Comparison of C14- and C15-Predomiated AB2 Metal Hydride Alloys for Electrochemical Applications

Kwo-Hsiung Young, Jean Nei, Chubin Wan, Roman Denys, Volodymyr Yartys
2017 Batteries  
Herein, we present a comparison of the electrochemical hydrogen-storage characteristics of two state-of-art Laves phase-based metal hydride alloys (Zr 21.5 Ti 12.) prepared by induction melting and hydrogen decrepitation. The relatively high contents of lighter transition metals (V and Cr) in the first composition results in an average electron density below the C14/C15 threshold ( e/a ∼ 6.9) and produces a C14-predominated structure, while the average electron density of the second composition
more » ... second composition is above the C14/C15 threshold and results in a C15-predominated structure. From a combination of variations in composition, main phase structure, and degree of homogeneity, the C14-predominated alloy exhibits higher storage capacities (in both the gaseous phase and electrochemical environment), a slower activation, inferior high-rate discharge, and low-temperature performances, and a better cycle stability compared to the C15-predominated alloy. The superiority in high-rate dischargeability in the C15-predominated alloy is mainly due to its larger reactive surface area. Annealing of the C15-predominated alloy eliminates the ZrNi secondary phase completely and changes the composition of the La-containing secondary phase. While the former change sacrifices the synergetic effects, and degrades the hydrogen storage performance, the latter may contribute to the unchanged surface catalytic ability, even with a reduction in total volume of metallic nickel clusters embedded in the activated surface oxide layer. In general, the C14-predominated alloy is more suitable for high-capacity and long cycle life applications, and the C15-predominated alloy can be used in areas requiring easy activation, and better high-rate and low-temperature performances. earth-based AB 5 alloys, which have a capacity of approximately 330 mAh·g -1 . Other performance comparisons between these two MH alloy families are available in an earlier review article [3] . Different from the single CaCu 5 crystal structure in the AB 5 MH alloys, the main phase in the AB 2 MH alloys can be C14, C15, or a mixture of two, which provides additional freedom in composition design to address various requirements, such as ultra-low temperature performance, high-temperature storage, and overcharge performance [4] . C14 and C15 are two Laves structures and form the largest intermetallic compound group [5] . The difference between these two structures originates from the different types of packings in two types of metal nets, Kagome 6363 nets formed by B atoms and containing hexagons and triangles, and A 2 B buckled nets formed by both A and B atoms [6] . There are 6 types of these nets, depending of their orientation along the [001] direction of the hexagonal/trigonal unit cells, as shown in Figure 1 ; A, B, and C nets for the Kagome 6363 nets and a, b, and c nets for the A 2 B buckled nets. The packing of these nets creates AcBc 2-layer stacking, resulting in a hexagonal C14 type Laves type structure, or 3-layer stacking (AcBaCb), resulting in a face-centered cubic (fcc) C15 Laves type structure, both with AB 2 stoichiometry. As shown in Figure 1 , atoms in the A layer form a triangular net and there are two possible arrangements for the next layer-atoms in the B or C position. If the stacking of the triangular nets follows the sequence A-B-A-B, as shown in Figure 1b , a hexagonal crystal structure is formed. In the case of another stacking sequence, A-B-C-A-B-C, the structure is fcc with the same packing density as for the hexagonal one ( Figure 1c ). For the Laves phases, the triangular net is replaced by an A 4 B 8 slab with an A 2 B-B 3 -A 2 B-B 3 structure, and C14 and C15 are formed following the A-B-A-B and A-B-C-A-B-C stacking sequences, respectively. Another member of the Laves phases, hexagonal C36, has the same building slabs, but they are stacked in a different sequence, AbCaBaCb. However, the C36 type of structure is much less abundant than C14 and C15 [7], and we will not discuss it further in this work.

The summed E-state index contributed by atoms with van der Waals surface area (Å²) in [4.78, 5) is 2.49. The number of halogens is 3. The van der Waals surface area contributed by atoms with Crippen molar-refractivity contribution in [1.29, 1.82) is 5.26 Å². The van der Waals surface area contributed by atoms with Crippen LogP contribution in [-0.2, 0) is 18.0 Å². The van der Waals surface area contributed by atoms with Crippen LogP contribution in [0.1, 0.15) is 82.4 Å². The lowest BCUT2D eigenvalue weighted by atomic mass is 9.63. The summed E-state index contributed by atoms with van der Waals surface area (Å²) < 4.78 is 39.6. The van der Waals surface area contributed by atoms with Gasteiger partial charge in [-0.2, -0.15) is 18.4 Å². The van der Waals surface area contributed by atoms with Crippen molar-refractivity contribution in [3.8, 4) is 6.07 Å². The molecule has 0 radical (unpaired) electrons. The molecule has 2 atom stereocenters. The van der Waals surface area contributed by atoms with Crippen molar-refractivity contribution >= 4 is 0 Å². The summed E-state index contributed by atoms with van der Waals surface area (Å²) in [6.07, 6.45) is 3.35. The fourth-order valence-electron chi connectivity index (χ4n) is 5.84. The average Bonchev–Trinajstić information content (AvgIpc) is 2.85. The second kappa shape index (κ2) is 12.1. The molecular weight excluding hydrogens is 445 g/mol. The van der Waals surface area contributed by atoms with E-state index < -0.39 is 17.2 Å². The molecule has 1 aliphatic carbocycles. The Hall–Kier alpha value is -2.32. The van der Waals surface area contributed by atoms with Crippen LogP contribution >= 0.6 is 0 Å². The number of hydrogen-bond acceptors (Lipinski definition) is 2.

doi:10.3390/batteries3030022 fatcat:tqfyckulfndyhcmswlj5qmwop4